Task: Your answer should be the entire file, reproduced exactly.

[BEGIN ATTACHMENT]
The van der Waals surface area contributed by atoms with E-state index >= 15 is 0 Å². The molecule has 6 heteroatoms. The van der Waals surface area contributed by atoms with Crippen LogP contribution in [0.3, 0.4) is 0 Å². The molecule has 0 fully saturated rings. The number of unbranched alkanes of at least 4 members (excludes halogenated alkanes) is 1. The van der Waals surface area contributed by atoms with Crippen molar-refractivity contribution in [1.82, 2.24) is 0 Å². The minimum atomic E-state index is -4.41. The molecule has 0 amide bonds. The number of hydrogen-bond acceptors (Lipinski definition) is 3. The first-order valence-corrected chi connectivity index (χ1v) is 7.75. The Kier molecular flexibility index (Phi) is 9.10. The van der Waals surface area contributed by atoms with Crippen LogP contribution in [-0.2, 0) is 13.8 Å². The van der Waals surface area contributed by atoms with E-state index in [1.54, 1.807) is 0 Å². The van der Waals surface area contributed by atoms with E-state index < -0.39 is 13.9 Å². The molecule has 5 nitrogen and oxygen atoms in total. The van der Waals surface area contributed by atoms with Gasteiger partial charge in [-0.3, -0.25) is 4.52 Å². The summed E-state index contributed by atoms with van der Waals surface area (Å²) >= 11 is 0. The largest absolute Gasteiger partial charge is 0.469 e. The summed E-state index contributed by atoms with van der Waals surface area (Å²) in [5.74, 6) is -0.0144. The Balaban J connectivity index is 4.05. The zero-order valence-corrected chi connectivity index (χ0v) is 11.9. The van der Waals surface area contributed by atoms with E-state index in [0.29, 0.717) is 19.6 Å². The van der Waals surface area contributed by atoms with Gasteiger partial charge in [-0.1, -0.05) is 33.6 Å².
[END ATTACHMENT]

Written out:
The van der Waals surface area contributed by atoms with E-state index >= 15 is 0 Å². The molecule has 6 heteroatoms. The van der Waals surface area contributed by atoms with Crippen LogP contribution in [0.3, 0.4) is 0 Å². The molecule has 0 fully saturated rings. The number of unbranched alkanes of at least 4 members (excludes halogenated alkanes) is 1. The van der Waals surface area contributed by atoms with Crippen molar-refractivity contribution in [1.82, 2.24) is 0 Å². The minimum atomic E-state index is -4.41. The molecule has 0 amide bonds. The number of hydrogen-bond acceptors (Lipinski definition) is 3. The first-order valence-corrected chi connectivity index (χ1v) is 7.75. The Kier molecular flexibility index (Phi) is 9.10. The van der Waals surface area contributed by atoms with Crippen LogP contribution in [-0.2, 0) is 13.8 Å². The van der Waals surface area contributed by atoms with E-state index in [1.54, 1.807) is 0 Å². The van der Waals surface area contributed by atoms with E-state index < -0.39 is 13.9 Å². The molecule has 5 nitrogen and oxygen atoms in total. The van der Waals surface area contributed by atoms with Gasteiger partial charge in [-0.3, -0.25) is 4.52 Å². The summed E-state index contributed by atoms with van der Waals surface area (Å²) >= 11 is 0. The largest absolute Gasteiger partial charge is 0.469 e. The summed E-state index contributed by atoms with van der Waals surface area (Å²) in [5.74, 6) is -0.0144. The Balaban J connectivity index is 4.05. The zero-order valence-corrected chi connectivity index (χ0v) is 11.9. The van der Waals surface area contributed by atoms with E-state index in [0.29, 0.717) is 19.6 Å². The van der Waals surface area contributed by atoms with Gasteiger partial charge in [-0.1, -0.05) is 33.6 Å².